Power & Utilities


Analytical commentary

The WECM is a place of circulation of electricity and capacity within the framework of the Unified Energy System of Russia (the UES of Russia) with the participation of large producers and buyers of electricity and capacity (as well as other persons who have received the status of a wholesale market entity), which is regulated by the Federal Law "On electric power industry."

The first four months of 2021 demonstrate both a recovery in electricity consumption and an increase in payment discipline on the part of consumers in the wholesale electricity and capacity market (the WECM). At the same time, against the background of a slowdown in debt growth, the debt of end consumers of electricity is continuing to grow.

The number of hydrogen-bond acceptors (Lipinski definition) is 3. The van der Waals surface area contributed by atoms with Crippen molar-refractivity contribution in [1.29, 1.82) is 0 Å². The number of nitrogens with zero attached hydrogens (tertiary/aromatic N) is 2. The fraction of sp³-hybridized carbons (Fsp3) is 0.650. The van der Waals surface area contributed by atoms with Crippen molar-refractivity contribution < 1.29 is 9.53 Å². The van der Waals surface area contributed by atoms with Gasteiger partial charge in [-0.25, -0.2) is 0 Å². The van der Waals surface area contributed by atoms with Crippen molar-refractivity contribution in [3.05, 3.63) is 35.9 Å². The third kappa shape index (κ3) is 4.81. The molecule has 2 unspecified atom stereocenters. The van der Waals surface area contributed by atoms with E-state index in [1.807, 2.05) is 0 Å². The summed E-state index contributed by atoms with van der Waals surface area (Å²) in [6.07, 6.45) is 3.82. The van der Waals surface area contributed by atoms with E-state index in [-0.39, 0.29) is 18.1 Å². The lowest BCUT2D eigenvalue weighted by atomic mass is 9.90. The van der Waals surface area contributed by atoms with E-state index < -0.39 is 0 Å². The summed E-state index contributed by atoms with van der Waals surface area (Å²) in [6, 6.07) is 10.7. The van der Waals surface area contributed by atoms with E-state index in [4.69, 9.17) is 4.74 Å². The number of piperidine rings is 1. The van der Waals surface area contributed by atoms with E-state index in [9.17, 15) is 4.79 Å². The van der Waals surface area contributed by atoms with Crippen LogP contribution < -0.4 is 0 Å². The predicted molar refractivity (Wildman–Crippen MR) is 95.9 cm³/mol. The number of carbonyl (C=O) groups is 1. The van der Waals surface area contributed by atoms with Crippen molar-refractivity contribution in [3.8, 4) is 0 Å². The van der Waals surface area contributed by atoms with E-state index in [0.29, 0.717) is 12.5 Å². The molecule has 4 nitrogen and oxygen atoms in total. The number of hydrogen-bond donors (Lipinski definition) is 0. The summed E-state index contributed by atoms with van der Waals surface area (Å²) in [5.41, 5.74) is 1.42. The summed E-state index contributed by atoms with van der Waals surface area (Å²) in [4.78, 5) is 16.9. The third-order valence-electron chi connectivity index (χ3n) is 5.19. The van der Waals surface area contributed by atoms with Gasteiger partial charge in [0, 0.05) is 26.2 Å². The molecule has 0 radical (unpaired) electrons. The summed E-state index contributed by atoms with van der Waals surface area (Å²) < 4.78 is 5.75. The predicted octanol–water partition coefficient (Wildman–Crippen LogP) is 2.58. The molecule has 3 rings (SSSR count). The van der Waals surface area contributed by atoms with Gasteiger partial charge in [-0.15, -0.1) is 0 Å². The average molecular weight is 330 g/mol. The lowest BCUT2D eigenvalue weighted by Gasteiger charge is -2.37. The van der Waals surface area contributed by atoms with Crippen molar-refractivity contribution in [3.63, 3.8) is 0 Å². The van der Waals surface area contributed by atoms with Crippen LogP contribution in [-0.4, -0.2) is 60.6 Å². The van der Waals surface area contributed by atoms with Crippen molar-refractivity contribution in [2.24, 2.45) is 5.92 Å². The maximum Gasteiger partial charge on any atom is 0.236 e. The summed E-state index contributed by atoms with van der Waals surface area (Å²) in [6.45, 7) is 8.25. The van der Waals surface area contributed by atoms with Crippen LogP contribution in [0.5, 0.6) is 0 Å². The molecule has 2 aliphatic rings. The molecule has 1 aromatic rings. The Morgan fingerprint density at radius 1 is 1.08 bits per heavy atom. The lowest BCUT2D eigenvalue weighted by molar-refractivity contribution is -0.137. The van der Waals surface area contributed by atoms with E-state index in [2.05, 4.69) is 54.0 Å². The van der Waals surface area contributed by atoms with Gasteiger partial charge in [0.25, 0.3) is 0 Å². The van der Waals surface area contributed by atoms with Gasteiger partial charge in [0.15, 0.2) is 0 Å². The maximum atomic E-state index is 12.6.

According to the Center for Financial Settlements (the CFS), the level of payments in the WECM for supplied electricity in the first four months of 2021 increased by 0.75 p.p. and 0.24 p.p. compared to the same periods in 2020 and 2019, respectively. At the same time, after an almost twofold increase (by RUB 8.1 bln) in the arrears for the supplied electricity in January–April 2020 (by RUB 4.1 bln in January–April 2019), in the same period of 2021, the growth in arrears slowed down by more than three times (Fig. 1–2).

CFS is an entity of the commercial infrastructure of the WECM, which is established to provide a comprehensive service for calculating the liabilities and obligations of the WECM participants and carrying out financial settlements between them.

Source: CFS, ACRA's calculations

The indicators for 2020 demonstrate a decrease in payment discipline and an increase in debt amid the onset of the COVID-19 pandemic in the Russian Federation, but the results of the first four months of 2021 reflect the recovery of payment discipline to the levels observed before the coronavirus outbreak.